- Former trails of restocking the very poorest households in Chulut sum failed. Animals were sold or lost. Lacking herding skills on the one hand and low initiative/laziness on the other hand were given as main reasons for the failure. According to peoples perceptions - a new restocking trail with this target group would probably fail again. The study shares this opinion and suggest, that a new version of restocking should rather target at the vulnerable groups as described above (groups II and III). The probability to find among the poorest group within the sum centres skilful herders is rated low, as “real” herders tend to remain in rural areas whenever possible.

- Poor herding households interviewed perceived a herd consisting of 8-12 cattle, 2-4 horses and approximately 25 sheep as enough for a six person household to make its living. This equals a herd of about 18-20 bod. Richer households tended to give higher figures. If animal numbers should be taken as major criteria for restocking households in the range of 10 to 20 bod (depending also on family size) might be given first priority.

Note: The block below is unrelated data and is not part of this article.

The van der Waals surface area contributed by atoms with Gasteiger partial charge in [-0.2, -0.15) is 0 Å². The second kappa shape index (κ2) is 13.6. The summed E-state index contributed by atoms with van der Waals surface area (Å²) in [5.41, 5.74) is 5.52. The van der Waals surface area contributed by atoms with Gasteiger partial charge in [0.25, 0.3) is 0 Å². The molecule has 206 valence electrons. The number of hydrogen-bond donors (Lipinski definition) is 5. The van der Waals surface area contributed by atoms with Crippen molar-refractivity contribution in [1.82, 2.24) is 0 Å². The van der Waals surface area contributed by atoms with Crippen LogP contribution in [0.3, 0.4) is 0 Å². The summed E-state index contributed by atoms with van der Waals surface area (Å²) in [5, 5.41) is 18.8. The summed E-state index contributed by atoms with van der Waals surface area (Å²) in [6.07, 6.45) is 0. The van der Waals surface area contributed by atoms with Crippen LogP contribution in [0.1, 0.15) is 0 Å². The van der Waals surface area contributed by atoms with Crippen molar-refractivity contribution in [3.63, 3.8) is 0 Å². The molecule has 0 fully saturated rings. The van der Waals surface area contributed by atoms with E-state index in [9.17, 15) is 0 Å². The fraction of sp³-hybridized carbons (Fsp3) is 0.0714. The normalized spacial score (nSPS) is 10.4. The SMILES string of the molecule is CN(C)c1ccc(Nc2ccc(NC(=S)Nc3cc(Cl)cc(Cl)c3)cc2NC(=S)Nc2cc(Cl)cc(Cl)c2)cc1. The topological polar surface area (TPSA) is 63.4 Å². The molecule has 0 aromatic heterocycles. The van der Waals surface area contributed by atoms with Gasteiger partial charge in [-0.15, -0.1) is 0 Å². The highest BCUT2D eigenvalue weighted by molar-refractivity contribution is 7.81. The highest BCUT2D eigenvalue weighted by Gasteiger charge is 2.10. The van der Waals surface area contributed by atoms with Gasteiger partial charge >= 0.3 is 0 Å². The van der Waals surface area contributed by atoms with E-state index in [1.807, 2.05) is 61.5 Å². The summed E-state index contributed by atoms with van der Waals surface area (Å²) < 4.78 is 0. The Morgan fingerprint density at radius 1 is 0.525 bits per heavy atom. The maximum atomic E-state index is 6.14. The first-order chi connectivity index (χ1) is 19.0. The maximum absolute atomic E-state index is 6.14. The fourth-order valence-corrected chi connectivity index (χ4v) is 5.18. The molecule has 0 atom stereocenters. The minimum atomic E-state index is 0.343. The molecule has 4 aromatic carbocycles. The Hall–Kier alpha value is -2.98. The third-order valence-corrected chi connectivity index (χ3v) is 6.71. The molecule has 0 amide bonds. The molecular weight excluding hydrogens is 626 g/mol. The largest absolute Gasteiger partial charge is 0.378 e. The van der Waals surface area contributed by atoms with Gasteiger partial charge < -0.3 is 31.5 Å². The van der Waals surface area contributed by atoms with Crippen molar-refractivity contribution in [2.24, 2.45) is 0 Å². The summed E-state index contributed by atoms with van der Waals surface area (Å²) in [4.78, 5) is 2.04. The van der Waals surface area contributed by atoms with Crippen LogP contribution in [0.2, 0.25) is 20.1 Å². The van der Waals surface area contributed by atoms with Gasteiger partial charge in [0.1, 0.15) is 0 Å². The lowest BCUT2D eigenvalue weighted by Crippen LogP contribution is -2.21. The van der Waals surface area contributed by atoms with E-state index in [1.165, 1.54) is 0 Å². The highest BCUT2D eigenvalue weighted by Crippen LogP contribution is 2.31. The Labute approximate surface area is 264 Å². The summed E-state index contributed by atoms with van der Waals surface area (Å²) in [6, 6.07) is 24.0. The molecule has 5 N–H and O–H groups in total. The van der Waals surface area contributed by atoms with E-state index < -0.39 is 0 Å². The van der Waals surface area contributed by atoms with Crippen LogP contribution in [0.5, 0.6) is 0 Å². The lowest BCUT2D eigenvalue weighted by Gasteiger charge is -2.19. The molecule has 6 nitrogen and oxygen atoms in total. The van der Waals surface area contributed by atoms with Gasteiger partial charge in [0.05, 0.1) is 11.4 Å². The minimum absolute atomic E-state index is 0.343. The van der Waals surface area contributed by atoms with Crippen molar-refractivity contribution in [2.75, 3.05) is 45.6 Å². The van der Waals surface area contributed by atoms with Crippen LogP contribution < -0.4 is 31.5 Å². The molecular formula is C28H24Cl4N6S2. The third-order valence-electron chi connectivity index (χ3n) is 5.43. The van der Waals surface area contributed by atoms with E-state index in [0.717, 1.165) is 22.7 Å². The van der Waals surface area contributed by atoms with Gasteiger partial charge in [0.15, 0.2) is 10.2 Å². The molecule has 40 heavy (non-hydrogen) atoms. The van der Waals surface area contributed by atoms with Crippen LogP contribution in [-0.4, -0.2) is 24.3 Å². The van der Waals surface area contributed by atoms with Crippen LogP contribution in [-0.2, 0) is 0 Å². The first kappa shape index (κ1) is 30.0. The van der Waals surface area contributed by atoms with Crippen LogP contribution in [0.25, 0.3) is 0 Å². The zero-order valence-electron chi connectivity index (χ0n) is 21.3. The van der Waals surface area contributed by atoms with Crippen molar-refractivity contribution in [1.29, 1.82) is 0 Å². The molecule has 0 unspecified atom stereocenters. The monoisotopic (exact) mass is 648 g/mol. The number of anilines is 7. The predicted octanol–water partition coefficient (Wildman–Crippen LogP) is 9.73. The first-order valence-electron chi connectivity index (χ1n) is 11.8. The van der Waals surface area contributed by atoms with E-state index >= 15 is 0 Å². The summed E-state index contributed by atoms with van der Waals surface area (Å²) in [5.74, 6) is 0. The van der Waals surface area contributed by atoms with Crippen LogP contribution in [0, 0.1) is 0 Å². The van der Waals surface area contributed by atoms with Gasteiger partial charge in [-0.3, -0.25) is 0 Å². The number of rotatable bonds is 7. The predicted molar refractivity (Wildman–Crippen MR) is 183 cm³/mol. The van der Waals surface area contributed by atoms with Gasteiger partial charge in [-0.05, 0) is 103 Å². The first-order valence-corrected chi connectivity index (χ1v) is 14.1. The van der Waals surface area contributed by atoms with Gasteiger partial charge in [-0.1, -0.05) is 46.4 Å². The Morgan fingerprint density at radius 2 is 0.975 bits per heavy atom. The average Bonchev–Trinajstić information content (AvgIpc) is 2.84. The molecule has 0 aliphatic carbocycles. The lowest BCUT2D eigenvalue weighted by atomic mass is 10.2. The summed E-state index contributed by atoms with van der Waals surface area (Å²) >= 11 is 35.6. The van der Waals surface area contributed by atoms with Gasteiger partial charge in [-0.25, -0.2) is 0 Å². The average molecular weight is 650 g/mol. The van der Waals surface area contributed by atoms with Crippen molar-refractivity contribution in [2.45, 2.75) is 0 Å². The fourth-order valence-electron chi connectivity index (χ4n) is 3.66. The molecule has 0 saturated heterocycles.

- Households selected by the herding community (currently and also in the past) to receive the traditional support of “Khuts ukhna khariulakh” are definitely suitable candidates for restocking, as the herders community has identified them to look after their male breeding animals, what is a clear indicator for the herding management skills of the poor selected herders concerned.